The uniform originally issued, and immediately christened, "The Habit" because of its brown colour, was of very poor quality indeed but the members made the best of it. When the green "Army Quality" Battle Dress style uniform was issued in 1942, things improved quite considerably and this was further helped by the fact that boots were now in reasonable supply. The Battalion took part in all Ceremonial Parades i.e. St Patrick’s Day and Easter Commemoration Parades and in the Ceremonial Parade which was part of the inaugural ceremonies for the first President of Ireland, Dr. Douglas Hyde. In 1945 the Battalion participated in the Military Tattoo at the RDS., Ballsbridge and many hours of training went into the preparations for the Drill Display at the Tattoo. About 60 Unit members took part in the Drill Display and other members participated in other supporting roles. After the Tattoo, things within the Unit became rather quiet. Training activities were scaled down as rumours of the disbandment and reorganisation of the LDF became rampant. Generally attendances fell off as the older members lost interest primarily because the upper age limit for the proposed new force would preclude them from joining. During the period 1940-1945 recruits could join at the age of 18 years and there was no upper age limit. Indeed there were few very young members but many of 60 years and over.
On 31st March, 1946 the Local Defence Force was disbanded. On that date, the Unit strength of the 11th Communications Battalion, according to the returns submitted to the Dept. of Defence, to facilitate the awarding of Service Medals, was 596 members. Some time in the early 1960’s the Battalion flag was handed over to the PDF in Clancy Barracks for safe keeping. These were the Officers of the 11th Communications Battalion when the LDF was disbanded on the 31st March, 1946:

Name Appointment Unit
2/Lt. Clotworthy PDF
P. Marshall EO
P. Walsh BA
W. Rowley BQM
J. Walsh ABQM
F. Stewart ACL 41st Coy.
D. O’Dwyer ACL 41st Coy.
A. Hobson CL 42nd Coy.
P. Mulcahy ACL 43rd Coy.
J. Buchanan ACL 43rd Coy.
P. I. Walsh ACL 43rd Coy.
J. F. O’Brien ACL 44th Coy.
J. King CL 45th Coy
L. O’Dalaig CL 51st Coy.
K. Rush ACL 51st Coy.

1946 - 1959.

On the 1st April 1946 "An Fórsa Cosanta Áitiúil", was founded and the following Officers were commissioned with effect from 10th March, 1946 and posted to the 11th Field Signals Company, FCA the successor to the 11th Communications Battalion LDF.

Capt. P. Walsh
Lt. P. I. Walsh
Lt. J. F. O’Brien
Lt. P. Mulcahey
Lt. K. Rush

Of this group, only Capt. Paddy Walsh remained in his role as Officer Commanding 11th Field Signals Coy., until in October, 1959 with the reorganisation of the Defence Forces, he was promoted to the rank of Commandant and posted to 6 Brigade as a Staff Officer. The other Officers resigned during the late 1940’s and early 1950’s and were replaced by Lt. John Walsh (1952), Lt. Tom Davis, and Lt. Tom Devereux (1954), Lt. Joe Egan and Lt. Robert J. Gillen (1957) and Lt. Larry O’Reilly (1958). There was a number of Officers transferred to the unit, on a temporary basis; and notable among these was Lt. J. P. Swanton. The Unit strength of the 11th Field Signals Company on the establishment of An Fórsa Cosanta Áitiúil, on 1st April, 1946 was 44 and its new Headquarters was in Collins Barracks, Dublin.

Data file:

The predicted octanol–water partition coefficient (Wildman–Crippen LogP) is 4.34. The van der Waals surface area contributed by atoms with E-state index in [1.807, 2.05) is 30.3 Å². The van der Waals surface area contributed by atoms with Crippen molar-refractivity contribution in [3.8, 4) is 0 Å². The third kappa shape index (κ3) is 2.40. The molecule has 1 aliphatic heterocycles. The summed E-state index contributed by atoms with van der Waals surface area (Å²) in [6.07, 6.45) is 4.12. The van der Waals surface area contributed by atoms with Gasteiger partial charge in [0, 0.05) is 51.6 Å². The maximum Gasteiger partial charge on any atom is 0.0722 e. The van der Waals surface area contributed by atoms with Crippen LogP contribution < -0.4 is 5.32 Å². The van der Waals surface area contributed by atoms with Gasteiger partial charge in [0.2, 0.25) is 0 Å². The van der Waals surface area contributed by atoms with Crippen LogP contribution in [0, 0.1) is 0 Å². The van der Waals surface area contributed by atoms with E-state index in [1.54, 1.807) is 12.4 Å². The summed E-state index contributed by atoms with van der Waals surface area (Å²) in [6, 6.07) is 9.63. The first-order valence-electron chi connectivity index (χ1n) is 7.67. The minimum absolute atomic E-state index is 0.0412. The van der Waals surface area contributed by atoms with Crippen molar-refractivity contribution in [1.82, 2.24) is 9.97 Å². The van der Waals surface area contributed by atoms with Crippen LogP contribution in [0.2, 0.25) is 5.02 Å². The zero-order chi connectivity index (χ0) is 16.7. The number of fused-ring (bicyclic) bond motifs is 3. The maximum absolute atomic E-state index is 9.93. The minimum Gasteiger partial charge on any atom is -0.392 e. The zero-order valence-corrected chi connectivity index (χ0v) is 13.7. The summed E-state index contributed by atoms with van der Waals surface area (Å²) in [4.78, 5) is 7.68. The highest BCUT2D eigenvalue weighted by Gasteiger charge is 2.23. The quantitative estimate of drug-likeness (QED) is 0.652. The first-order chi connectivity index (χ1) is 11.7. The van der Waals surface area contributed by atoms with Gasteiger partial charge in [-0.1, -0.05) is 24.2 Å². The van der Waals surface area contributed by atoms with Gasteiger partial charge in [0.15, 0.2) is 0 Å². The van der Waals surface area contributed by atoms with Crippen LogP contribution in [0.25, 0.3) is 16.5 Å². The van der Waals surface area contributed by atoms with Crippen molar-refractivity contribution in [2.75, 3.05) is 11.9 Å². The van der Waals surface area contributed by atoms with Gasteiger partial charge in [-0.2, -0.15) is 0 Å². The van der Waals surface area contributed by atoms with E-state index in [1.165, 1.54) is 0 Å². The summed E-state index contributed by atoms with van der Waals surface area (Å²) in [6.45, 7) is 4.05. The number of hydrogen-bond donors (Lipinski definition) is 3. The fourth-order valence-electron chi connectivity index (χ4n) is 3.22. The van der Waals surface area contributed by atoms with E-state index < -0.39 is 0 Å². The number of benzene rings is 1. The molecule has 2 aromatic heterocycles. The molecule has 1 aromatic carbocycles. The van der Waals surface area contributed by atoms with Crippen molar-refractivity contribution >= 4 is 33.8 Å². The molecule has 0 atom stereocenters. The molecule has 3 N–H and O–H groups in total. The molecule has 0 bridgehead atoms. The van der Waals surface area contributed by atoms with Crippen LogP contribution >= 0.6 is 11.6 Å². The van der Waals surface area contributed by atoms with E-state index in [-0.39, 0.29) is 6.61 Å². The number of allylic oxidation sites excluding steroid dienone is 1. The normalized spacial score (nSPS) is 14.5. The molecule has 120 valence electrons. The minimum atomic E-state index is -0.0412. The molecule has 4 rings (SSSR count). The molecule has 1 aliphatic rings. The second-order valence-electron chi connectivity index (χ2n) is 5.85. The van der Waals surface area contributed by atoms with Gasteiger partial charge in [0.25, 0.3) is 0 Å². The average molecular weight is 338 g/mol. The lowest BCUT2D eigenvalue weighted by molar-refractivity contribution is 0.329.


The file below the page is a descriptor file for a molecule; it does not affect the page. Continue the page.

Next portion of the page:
Initially the only accommodation available was in the Sgt. Major’s office, located under the archway at the library, but eventually permanent accommodation was secured in the building facing Arbour Hill Detention Barracks. This was formally the Tailor’s Shop and it together with a few adjoining rooms, became the Company Headquarters. Some rooms beneath the Headquarters were secured and these became the Ordnance Store and Line Equipment Store.
The Unit was issued with 100 .303 Lee Enfield Mark 3 Rifles, complete with Bayonets and slings and these rifles remained in service with the Unit until 1959. They were mostly "M" Series Rifles, which although they were manufactured in 1917, were in excellent condition. Some of the Rifles were from the "N" and "O" Series but these could not compare with the condition of the "M" Series weapons. These Rifles were the principal armament of the Unit and were used extensively in all aspects of training, including Arms Drill, Rifle Marksmanship, Weapons Instruction and of course in preparation for Ceremonial Parades. The sunlight glinting on the polished steel of the 17 inch bayonets was a sight to behold.
While some Signals equipment was on issue, to the Unit, it was primarily Line equipment comprising of drums of cable, Field Telephones, 10 Line Universal Field Switchboards, Cable Barrows, and sets of Pole Crossings. In contrast, there was no Radio equipment on permanent issue to the Unit, but many of the Regular Units, in Collins Barracks, loaned Radio equipment to the Unit to facilitate training in Set Operation and Radio Exercises. Tribute must be paid to these units for their co-operation in making the sets available, often at considerable inconvenience to themselves. These Units were always most helpful in making available Regular Army instructors, transport and drivers, particularly for the Annual Training Camps over the years. As far as wireless equipment was concerned the No. 9 Set, together with the No. 18 and the No. 38 Sets, were the first sets introduced for training purposes. These were quickly followed by the No. 22, the No. 19, the No. 31 and the No. 88 Sets most of which were of WW II vintage. From time to time, other more modern of Sets were loaned but did not remain with the Unit for very long.